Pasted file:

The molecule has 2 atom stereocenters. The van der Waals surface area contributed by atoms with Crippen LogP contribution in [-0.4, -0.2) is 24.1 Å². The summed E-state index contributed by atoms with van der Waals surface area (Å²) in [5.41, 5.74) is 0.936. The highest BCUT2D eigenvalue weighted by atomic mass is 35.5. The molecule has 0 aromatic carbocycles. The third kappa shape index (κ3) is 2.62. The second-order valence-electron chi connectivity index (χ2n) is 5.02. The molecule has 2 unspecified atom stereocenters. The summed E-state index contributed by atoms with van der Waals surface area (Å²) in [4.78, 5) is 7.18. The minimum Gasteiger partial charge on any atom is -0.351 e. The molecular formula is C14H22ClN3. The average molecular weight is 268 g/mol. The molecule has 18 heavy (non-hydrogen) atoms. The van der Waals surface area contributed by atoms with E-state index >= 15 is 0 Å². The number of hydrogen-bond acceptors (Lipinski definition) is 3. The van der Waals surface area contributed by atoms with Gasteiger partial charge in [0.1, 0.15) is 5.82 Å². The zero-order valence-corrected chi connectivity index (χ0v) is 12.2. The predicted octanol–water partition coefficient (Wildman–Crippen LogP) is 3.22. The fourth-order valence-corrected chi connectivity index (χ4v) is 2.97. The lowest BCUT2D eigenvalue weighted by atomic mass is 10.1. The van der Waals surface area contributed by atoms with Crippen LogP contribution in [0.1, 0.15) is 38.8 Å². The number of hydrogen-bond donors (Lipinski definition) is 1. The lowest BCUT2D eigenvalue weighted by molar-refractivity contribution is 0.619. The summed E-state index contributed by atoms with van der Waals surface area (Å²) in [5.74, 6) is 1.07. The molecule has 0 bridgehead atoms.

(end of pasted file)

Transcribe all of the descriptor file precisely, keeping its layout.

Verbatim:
The molecule has 2 atom stereocenters. The van der Waals surface area contributed by atoms with Crippen LogP contribution in [-0.4, -0.2) is 24.1 Å². The summed E-state index contributed by atoms with van der Waals surface area (Å²) in [5.41, 5.74) is 0.936. The highest BCUT2D eigenvalue weighted by atomic mass is 35.5. The molecule has 0 aromatic carbocycles. The third kappa shape index (κ3) is 2.62. The second-order valence-electron chi connectivity index (χ2n) is 5.02. The molecule has 2 unspecified atom stereocenters. The summed E-state index contributed by atoms with van der Waals surface area (Å²) in [4.78, 5) is 7.18. The minimum Gasteiger partial charge on any atom is -0.351 e. The molecular formula is C14H22ClN3. The average molecular weight is 268 g/mol. The molecule has 18 heavy (non-hydrogen) atoms. The van der Waals surface area contributed by atoms with E-state index >= 15 is 0 Å². The number of hydrogen-bond acceptors (Lipinski definition) is 3. The van der Waals surface area contributed by atoms with Gasteiger partial charge in [0.1, 0.15) is 5.82 Å². The zero-order valence-corrected chi connectivity index (χ0v) is 12.2. The predicted octanol–water partition coefficient (Wildman–Crippen LogP) is 3.22. The fourth-order valence-corrected chi connectivity index (χ4v) is 2.97. The lowest BCUT2D eigenvalue weighted by atomic mass is 10.1. The van der Waals surface area contributed by atoms with Crippen LogP contribution in [0.1, 0.15) is 38.8 Å². The number of hydrogen-bond donors (Lipinski definition) is 1. The lowest BCUT2D eigenvalue weighted by molar-refractivity contribution is 0.619. The summed E-state index contributed by atoms with van der Waals surface area (Å²) in [5.74, 6) is 1.07. The molecule has 0 bridgehead atoms.